LOS ANGELES—What’s the difference between the Volkswagen Atlas and the Atlas Cross Sport? Not much other than looks, really. Both models share platforms and powertrains, and both are way bigger than VW’s other SUV, the spunky compact Tiguan and upcoming 2022 VW Taos subcompact crossover. The 2020 VW Atlas Cross Sport V6 SEL R-Line I tested looks slightly sportier than the regular Atlas, features the same 117.3-inch wheelbase, and ditches the meager third-row seats. It also loses some headroom and cargo volume thanks to its raked rear window and swoopy roofline. The fastback, mid-size SUV seats five instead of seven, and it is nearly 3 inches shorter and about 2 inches lower than the Atlas. Which version is better for you? As usual, it depends on what you need.
Under the Atlas Cross Sport’s hood you find a 3.6-liter V-6 engine with 276 horsepower and 266 lb-ft of torque. The six is mated to an eight-speed Tiptronic automatic transmission with 4Motion all-wheel drive. The V-6 offers 41 extra horses over the 2.0-liter four version, and it gets 16 mpg in the city and 22 mpg on the highway. I averaged about 19 mpg combined around town, but if you are worried about gas prices spiking, the turbocharged 2.0-liter with AWD is less thirsty and offers a slightly better 18/23 mpg city/highway.
Our loaded tester came with optional Pure Gray paint ($395, and think “drab and dull”), and a rich Dark Burgundy and Black leather interior that bumped its $49,795 sticker up to $51,210, including a $1,020 destination charge. Worth it? Depends on if you like what you see, but if the monster-sized price tag scares you, a base Atlas Cross Sport with a 2.0-liter turbo-four and standard front-wheel drive starts at $31,565.
The Atlas Cross Sport R-Line adds an R-Line grille, beefer bumpers, special badging, and silver roof rails. It offers a relatively smooth ride while rolling on large 21-inch wheels. The top trim also includes a trailer hitch with a 5,000-pound towing capacity to pull your dingy. By the way, the turbo-four can only pull 1 ton, or a late ’70s VW Beetle.
The 2020 VW Atlas Cross Sport V6 SEL R-Line is perfectly fine for long hauls and quick jaunts around town, but if you are looking for a sporty ride, you would be better off with sexier sibling offerings from Audi; test drive a Q5 and up. The Cross Sport’s ride is pleasant enough but it is sporty in looks only, the handling is vague, and the steering column felt creaky on our tester on steep inclines.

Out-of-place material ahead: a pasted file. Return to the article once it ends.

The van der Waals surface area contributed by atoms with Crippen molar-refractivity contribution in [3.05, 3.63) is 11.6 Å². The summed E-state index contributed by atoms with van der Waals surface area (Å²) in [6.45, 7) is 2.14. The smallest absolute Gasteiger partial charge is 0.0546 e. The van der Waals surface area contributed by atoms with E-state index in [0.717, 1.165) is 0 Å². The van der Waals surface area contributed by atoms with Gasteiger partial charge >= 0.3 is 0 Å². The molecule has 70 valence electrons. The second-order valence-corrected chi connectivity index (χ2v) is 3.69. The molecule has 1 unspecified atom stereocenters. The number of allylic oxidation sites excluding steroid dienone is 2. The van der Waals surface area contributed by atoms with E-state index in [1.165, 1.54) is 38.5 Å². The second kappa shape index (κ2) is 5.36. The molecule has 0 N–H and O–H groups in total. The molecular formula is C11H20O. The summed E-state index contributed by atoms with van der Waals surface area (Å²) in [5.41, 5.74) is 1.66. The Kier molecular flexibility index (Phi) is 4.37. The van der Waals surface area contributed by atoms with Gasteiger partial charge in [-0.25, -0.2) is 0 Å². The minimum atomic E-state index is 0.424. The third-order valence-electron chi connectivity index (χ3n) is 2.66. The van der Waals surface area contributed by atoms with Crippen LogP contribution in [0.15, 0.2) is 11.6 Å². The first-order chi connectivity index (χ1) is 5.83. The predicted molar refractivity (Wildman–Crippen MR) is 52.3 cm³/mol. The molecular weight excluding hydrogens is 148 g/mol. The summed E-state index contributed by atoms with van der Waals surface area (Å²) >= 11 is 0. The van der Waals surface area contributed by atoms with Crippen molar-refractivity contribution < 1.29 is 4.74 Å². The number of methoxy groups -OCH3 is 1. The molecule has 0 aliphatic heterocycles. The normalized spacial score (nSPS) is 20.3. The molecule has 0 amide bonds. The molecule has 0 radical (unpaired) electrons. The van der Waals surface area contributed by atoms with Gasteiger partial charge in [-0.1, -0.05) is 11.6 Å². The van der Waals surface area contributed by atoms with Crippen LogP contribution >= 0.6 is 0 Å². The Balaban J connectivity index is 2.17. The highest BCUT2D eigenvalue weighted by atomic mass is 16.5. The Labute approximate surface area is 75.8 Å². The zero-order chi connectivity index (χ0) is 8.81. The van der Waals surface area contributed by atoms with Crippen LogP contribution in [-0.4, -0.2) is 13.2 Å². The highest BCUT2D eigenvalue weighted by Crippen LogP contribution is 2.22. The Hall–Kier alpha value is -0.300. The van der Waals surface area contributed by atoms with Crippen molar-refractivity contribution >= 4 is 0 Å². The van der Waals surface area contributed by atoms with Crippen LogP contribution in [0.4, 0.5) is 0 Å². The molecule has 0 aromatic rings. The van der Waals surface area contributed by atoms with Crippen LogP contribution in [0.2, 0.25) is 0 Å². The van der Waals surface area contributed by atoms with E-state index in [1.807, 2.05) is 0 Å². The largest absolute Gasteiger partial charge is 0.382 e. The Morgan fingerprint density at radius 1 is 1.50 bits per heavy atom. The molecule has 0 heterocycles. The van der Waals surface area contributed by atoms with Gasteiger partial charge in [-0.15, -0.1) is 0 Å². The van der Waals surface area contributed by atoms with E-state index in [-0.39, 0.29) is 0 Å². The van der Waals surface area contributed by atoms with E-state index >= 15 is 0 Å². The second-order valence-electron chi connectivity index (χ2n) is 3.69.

Inside the 2020 VW Atlas Cross Sport SEL R-Line is a heated, leather-wrapped, three-spoke R-Line steering wheel, heated and ventilated front seats, and heated rear seats with separate controls for rear passengers. There’s also a huge panoramic sunroof with a power tilting and sliding front section, and with a fixed rear section.
The deep center console offers plentiful storage and, more importantly, a USB port and a charging port. The stainless-steel pedal cluster looks “sporty,” and the 8.0-inch touchscreen is easy to use and is flanked by two knobs to make life a little easier as you drive. The R-Line trim also adds a booming Fender sound system with a center speaker and a subwoofer for your jams.
Tech goodies include an overhead-view camera, Volkswagen Digital Cockpit (not as impressive as Audi’s version), park assist, active blind-spot monitor, lane-keeping and traffic-jam assist, a handy wireless charger up front, and two more USB ports and a 12V plug.
2020 Atlas Cross Sport V6 SEL R-Line Test: Capacity
There’s 40.3-cubic-feet of space behind the second-row seat now that VW ditched the almost worthless third-row bench. With the seats folded down, it ups to 77.8 cubic feet, which is decent but not as good as a standard Atlas’s 96.8 cubic feet. The tradeoff for the Cross Sport looks is less front-row headroom than the standard Atlas (39.4 inches vs. 41.3 inches). The situation gets worse in the back seats, where headroom is 37.6 inches compared to the Atlas’s 40.4 inches.
The 2020 VW Atlas Cross Sport is available in eight trims from the base S model to the top of the line SEL Premium R-Line tested here. So, if you have to choose between the Cross Sport or a standard Atlas, it all depends on the space and the number of seats you need. Either one should do the trick, but if you really want “sport,” you can’t beat a Golf GTI for fun. Heck, we’ll even take the 2021 Arteon Wagon if VW would bring it to the U.S. One final note: If you still prefer an SUV, a better MIB3 infotainment system is available for SE models and above in 2021.
2020 VW Atlas Cross Sport V6 SEL R-Line Pros
- Sporty looks
- Seats five comfortably
- Offers more rear legroom
2020 VW Atlas Cross Sport V6 SEL R-Line Cons
- Mediocre gas mileage
- Steep price tag
- Slightly less rear headroom
2020 VW Atlas Cross Sport Competition
- Chevrolet Blazer
- Ford Edge
- Honda Passport
- Jeep Grand Cherokee
|2020 Volkswagen Atlas Cross Sport V6 SEL R-Line Specifications|
|PRICE||$49,795/$51,210 (base/as tested)|
|ENGINE||3.6L DOHC 24-valve V-6/276 hp @ 6,200 rpm, 266 lb-ft @ 2,750 rpm|
|LAYOUT||4-door, 5-passenger, front-engine, AWD SUV|
|EPA MILEAGE||16/22 mpg (city/hwy)|
|L x W x H||195.5 x 78.4 x 67.3 in|
|0-60 MPH||7.5 sec|